By allowing ads to appear on this site, you support the local businesses who, in turn, support great journalism.
City increases funding to help homeowners pay for sidewalk repairs
Sidewalk Pic
The number of sidewalk repair permits issued by the City of Turlock annually has increased from 33 in fiscal year 2012-13 to 90 in 2015-16. - photo by Journal file photo

Walking around Turlock has been a bumpy prospect in years past, but it’s getting smoother as the City of Turlock works with homeowners to get cracked and crumbling sidewalks repaired.

The City of Turlock’s Municipal Code states that it is the property owner’s responsibility to maintain the sidewalks near their home. However, some residents struggle to fund the repairs. Over the past several years, the City has been looking for ways to ease the financial burden.

In 2013, the City implemented the Encroachment Permit Fee Backfill program to reduce property owners’ financial impacts associated with sidewalk repairs. Since then, the Council has appropriated a total of $55,000 in Gas Tax reserves to subsidized permit fees for 326 repairs. Each permit is subsidized up to $160.50, which generally equates to $1,000 work of repairs, according to City staff. The number of permits issued annually has increased from 33 in fiscal year 2012-13 to 90 in 2015-16.

For the past two years, the City has run out of funding to subsidize the permit fees in early spring. Parks, Recreation and Public Facilities Manager Erik Schulze said many homeowners will then put off repairing the sidewalk until the following year when the funding is available, creating a backlog of work that needs to be done.

Due to the high demand for the Encroachment Permit Fee Backfill program, Schulze requested on Tuesday that the City Council appropriate an additional $5,000 to fund the program for fiscal year 2017-18, increasing the annual program total to $20,000. The Council unanimously approved the request.

“That is a huge, huge tool in our toolbelt as we reach out to the community to try and help them get these sidewalks repaired. It makes a big difference to them when they go through the process to not have to pay for that permit for the first $1,000 worth of work,” said Schulze.

The City has also made strides in educating the public about their responsibilities when it comes to sidewalk repairs. In December 2015, the City Council adopted a new Local Option for real estate transactions that aims to increase awareness of property owners' responsibilities when it comes to sidewalk and street tree maintenance.

The new ordinances require that with every sale or transfer of property, the seller is required to provide notice of the property owner's maintenance obligations related to street trees and sidewalk areas. The City of Turlock Municipal Code requires every property owner and every person occupying property within the city to maintain street trees in the parkway or planting easement on or adjacent to his or her property.

The Local Option Disclosure Agreement is the same process Realtors use to inform buyers of the Right to Farm ordinance in Stanislaus County, however, the Turlock sidewalk and street tree ordinances were the first of their kind in the area.

When the City is notified of an out of repair sidewalk, the City posts warning barricades and assigns an inspector to go out and mark the repairs needed on the sidewalk with paint.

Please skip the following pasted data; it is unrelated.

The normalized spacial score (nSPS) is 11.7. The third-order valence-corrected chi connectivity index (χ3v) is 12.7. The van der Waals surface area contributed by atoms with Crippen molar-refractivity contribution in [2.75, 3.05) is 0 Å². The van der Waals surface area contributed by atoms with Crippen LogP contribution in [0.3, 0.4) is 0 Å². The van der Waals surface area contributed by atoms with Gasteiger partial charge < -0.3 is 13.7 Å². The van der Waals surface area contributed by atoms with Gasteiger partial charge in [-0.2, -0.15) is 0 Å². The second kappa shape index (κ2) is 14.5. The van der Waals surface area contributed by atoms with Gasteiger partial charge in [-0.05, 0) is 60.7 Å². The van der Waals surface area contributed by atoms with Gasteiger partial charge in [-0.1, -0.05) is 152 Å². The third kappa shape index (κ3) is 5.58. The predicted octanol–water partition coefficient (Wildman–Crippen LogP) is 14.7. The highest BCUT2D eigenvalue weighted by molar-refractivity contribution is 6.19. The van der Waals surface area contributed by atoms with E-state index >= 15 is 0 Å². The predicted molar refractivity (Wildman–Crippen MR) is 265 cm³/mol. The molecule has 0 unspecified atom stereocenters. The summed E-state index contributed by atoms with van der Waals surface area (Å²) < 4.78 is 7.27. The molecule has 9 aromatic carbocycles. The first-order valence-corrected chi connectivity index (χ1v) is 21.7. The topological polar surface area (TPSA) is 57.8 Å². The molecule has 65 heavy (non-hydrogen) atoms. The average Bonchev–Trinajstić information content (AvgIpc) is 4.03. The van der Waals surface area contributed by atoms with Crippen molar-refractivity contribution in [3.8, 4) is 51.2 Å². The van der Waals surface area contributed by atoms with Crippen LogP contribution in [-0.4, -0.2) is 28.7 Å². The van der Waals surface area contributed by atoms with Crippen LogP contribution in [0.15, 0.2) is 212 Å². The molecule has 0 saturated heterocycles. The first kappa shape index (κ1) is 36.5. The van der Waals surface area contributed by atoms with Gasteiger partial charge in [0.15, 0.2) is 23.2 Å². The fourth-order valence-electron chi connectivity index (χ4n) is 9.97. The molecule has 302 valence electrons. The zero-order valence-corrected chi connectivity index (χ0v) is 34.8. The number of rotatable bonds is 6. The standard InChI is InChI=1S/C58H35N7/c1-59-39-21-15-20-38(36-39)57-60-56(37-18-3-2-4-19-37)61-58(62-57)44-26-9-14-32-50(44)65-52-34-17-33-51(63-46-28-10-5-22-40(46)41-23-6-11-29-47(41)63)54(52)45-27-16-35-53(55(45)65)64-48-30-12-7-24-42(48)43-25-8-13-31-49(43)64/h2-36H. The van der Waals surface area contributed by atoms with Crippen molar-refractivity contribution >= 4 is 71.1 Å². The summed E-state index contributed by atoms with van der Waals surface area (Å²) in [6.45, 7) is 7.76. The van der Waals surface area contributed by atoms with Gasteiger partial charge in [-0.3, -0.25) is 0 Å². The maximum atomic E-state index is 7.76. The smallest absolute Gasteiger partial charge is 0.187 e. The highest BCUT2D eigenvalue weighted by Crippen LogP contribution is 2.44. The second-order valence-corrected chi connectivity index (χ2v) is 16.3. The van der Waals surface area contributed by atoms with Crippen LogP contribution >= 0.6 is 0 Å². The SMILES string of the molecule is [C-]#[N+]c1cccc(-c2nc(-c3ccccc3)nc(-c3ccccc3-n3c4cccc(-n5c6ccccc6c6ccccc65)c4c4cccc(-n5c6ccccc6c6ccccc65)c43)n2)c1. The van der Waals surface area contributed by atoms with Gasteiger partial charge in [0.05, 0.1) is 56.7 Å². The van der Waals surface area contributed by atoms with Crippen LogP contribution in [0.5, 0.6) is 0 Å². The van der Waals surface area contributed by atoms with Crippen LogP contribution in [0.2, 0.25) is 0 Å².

The property owner is mailed a first notice requesting the sidewalk be repaired within 10 days. This letter also includes information on a financial assistance program for those who qualify. Repair extensions can be given due to weather conditions and other circumstances as deemed by the City.

The property owner has to find a contractor to perform the repairs and obtain an encroachment permit through the Engineering Department.

When the repairs are completed, City engineering inspectors must verify the work meets the City standards. Once signed off, City staff removes the barricades and the sidewalk is considered repaired.

If the property owner doesn’t respond to the first notice, at 14 days a second notice is posted on the homeowners’ door. If there’s no response, a third letter is sent via certified mail giving the homeowner an additional 14 days to start the repair process. The third notice incurs additional fees for the homeowner.

If a homeowner does not respond to any of the notices, City staff brings it before the City Council to start the lien process. The City will then fix the sidewalk and charge the homeowner for the work performed, holding the debt against their property. According to Schulze, this has happened twice since 2013.

“It’s not an easy process for anybody. I’ve yet to have anyone call me and say they’ve set aside a rainy-day fund to fix a sidewalk, it just hasn’t happened,” said Schulze.

The City of Turlock itself has repaired quite a few sidewalks adjacent to City facilities — 2,443 total over the past five years. Most of those have been a saw cut repair through the City’s contractor, Precision Concrete, said Schulze. The saw cut repair is about 87 percent less expensive than to replace the sidewalk. Schulze said using saw cut repairs saved the City approximately $900,000 in repair costs since 2012-13.

Qualified homeowners also have the option of using the saw cut repair through Precision Concrete instead of replacing the broken sidewalk.

More information on the City’s sidewalk repair programs, visit